On the occasion of World Parkinson’s Day, health experts highlight the role of innovations in improving the lives of Parkinson’s Disease (PD) patients. Minimally invasive treatments are transforming lives by treating a variety of disabling neurological symptoms like tremors, muffled speech and slowed movements.
Parkinson’s disease is a neurologic disorder that develops when the cells in the brain producing a chemical called dopamine stop working properly or are lost over time. These cells control movements like writing, walking, talking, etc. With the degeneration of these cells, the symptoms start to appear. Over the decades, the disease has brought many lives to a screeching halt.
“Unlike the conventional DBS systems which use pacemaker technology, the advanced MICC technology (Multiple Independent Current Control) delivers precise and controlled stimulation suited for the specific needs of the brain. DBS offer symptomatic benefit which can ease symptoms but have not been proven to change the underlying course of disease,” said Dr.Sumit Singh, Director Neurology, Artemis Hospital, Gurgaon.
DBS systems come with rechargeable batteries that make the device work 24 hours. Essentially, the device wakes up with you and manages your symptoms at all times. The latest DBS systems are engineered for precise neural targeting to customize therapy for patients with Parkinson’s disease.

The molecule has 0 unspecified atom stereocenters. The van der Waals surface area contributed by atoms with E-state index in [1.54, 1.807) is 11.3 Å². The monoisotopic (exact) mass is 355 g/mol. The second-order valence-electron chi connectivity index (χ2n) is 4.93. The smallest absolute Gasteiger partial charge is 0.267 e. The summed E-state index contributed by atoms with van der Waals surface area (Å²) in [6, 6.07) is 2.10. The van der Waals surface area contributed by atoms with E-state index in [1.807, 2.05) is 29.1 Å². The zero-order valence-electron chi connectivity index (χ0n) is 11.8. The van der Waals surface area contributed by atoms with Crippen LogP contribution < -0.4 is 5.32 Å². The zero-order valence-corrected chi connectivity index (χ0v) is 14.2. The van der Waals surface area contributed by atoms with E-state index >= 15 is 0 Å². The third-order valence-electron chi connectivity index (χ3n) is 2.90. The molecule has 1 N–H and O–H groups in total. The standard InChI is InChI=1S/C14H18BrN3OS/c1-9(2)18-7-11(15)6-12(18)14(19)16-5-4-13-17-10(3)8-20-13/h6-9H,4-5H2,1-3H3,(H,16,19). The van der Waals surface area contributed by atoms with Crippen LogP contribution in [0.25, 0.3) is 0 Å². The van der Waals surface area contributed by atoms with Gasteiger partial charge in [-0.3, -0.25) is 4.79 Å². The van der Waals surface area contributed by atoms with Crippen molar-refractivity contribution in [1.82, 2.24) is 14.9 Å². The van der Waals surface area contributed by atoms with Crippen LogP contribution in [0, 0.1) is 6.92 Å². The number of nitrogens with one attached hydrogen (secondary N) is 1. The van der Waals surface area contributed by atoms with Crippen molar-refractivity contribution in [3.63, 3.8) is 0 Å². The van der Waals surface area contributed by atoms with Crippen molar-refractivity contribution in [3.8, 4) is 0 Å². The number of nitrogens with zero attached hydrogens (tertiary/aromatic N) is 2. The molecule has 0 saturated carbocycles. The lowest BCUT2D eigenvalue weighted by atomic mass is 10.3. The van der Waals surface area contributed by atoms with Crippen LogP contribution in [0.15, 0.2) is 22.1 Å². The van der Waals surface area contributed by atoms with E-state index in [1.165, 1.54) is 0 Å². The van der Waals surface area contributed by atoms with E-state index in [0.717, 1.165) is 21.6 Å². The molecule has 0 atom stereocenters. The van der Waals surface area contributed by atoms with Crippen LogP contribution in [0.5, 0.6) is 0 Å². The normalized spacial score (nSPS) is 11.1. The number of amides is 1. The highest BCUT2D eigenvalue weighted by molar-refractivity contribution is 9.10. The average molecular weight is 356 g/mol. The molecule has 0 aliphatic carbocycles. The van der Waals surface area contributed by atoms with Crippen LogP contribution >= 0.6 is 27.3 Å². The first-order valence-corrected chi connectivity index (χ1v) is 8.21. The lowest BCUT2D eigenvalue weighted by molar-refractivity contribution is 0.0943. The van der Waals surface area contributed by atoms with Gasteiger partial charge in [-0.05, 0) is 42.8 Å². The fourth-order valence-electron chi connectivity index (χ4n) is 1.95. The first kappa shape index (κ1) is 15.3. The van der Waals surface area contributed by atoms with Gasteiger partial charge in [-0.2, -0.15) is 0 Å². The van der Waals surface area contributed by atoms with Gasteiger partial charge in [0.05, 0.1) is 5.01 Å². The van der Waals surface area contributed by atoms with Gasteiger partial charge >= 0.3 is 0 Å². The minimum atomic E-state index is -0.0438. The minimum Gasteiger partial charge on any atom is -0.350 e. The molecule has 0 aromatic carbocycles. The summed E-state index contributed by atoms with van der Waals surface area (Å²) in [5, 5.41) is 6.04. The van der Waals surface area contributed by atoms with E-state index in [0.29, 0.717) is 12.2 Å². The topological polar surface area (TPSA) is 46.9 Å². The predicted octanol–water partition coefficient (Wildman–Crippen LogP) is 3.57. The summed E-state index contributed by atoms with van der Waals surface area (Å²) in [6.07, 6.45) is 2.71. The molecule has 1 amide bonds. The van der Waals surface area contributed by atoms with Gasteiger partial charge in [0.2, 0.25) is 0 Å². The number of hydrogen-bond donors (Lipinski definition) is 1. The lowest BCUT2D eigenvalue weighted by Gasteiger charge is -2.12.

“The evolution in technology leading to innovations like rechargeable pacemakers in the latest DBS systems, are helping patients manage the disease more efficiently. This technology needs a replacement surgery only after 15-20 years. That is to say, the pacemaker in the device lasts up to 20 years. A patient in the age group of 45 to 55 is best suited for this technology,” shared Dr.Aditya Gupta, Director Neurosurgery, Artemis Hospital, Gurgaon.
After the surgery, the patient will still have to live with Parkinson’s, but it becomes manageable. You have a device that controls the tremors as soon as they disturb the brain. The treatment journey for PD has come a long way from when experts relied only on pallidotomy and thalamotomy that involved the targeted destruction of brain cells, which is irreversible. DBS, on the other hand, is reversible. If the patient is not comfortable, we can switch off the stimulation and there will be no impact to the brain, which is not the case with Pallidotomy or Thalamotomy. Advanced solutions like DBS are significantly improving the day-to-day experiences for movement disorder patients and reducing the reliance on medication. And it is time the patients are made aware about such treatments.